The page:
Looks like we're in "violent agreement", then Smile.png NSH001 (talk) 09:56, 6 May 2008 (UTC)

Ayla and Elath[edit]

I have restored the quotation from 1 Kings 9:26 to talk about "Eloth" rather than "Ayla", backing out a change that was part of a contribution made by Jerash (talk · contribs) in August 2010 [1].

Various versions of the text can be browsed at [2].

The KJV [3], JPS 1917 [4], and NASB [5] all have "Eloth"; the NIV has "Elath" [6], which is also found in some other verses -- see eg the entry in Strong's concordance [7]. The two are probably plural and singular variants of the same name.

The literal Hebrew is aleph-lamed-vav-tav [8]; in present-day use tav is pronounced with a hard 't', rather that 'th', so that's why the new Israeli city was called "Eilat" rather than "Eilath".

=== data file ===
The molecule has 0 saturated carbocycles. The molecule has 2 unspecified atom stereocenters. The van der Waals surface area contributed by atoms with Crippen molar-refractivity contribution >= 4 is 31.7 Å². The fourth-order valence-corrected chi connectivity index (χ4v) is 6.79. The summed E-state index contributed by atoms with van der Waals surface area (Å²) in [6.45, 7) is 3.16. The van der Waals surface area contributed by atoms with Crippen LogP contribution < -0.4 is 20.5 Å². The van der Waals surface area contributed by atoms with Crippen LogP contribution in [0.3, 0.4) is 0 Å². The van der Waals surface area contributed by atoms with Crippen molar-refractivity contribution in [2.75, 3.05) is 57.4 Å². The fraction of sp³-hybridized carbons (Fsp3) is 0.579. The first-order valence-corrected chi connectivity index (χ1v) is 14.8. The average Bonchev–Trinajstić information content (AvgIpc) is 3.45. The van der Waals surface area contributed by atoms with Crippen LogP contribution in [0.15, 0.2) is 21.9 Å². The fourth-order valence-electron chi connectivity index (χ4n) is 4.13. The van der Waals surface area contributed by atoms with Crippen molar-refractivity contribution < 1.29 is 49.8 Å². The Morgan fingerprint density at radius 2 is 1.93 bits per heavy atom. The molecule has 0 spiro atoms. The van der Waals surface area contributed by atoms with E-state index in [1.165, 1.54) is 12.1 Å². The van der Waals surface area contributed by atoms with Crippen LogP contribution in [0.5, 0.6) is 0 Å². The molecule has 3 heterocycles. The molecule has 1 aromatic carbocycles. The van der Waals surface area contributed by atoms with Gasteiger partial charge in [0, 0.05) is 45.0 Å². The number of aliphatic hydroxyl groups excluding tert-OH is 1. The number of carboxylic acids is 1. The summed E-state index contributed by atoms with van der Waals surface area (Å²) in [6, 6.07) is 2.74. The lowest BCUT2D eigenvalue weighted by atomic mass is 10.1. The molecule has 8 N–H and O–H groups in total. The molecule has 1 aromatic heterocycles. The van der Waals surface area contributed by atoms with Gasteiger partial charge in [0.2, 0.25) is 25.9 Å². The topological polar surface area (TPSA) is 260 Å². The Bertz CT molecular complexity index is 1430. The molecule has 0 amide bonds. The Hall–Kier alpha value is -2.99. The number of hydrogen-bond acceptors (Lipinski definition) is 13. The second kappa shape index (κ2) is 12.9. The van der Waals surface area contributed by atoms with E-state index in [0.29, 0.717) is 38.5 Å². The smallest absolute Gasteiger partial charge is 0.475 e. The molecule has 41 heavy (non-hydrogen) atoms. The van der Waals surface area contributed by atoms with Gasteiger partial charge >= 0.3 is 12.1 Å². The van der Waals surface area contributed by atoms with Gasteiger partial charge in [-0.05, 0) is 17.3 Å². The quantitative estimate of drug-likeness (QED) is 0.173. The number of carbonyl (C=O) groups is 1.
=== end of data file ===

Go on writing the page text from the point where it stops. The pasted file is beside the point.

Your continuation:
In the Greek of the Septuagint it gets rendered Ailath (Αιλαθ) [9], and in the Latin of the Vulgate becomes Ahilam [10], the nominative form Ahila presumably just being a variant of what would at that time have been the contemporary Aila or Ayla as mentioned in the article.

Given the above, while the Vulgate does use a variant of Ayla, it seems more appropriate for our quote to use Eloth, being the form used by most English translations and closer to the original Hebrew. Jheald (talk) 18:02, 4 February 2013 (UTC)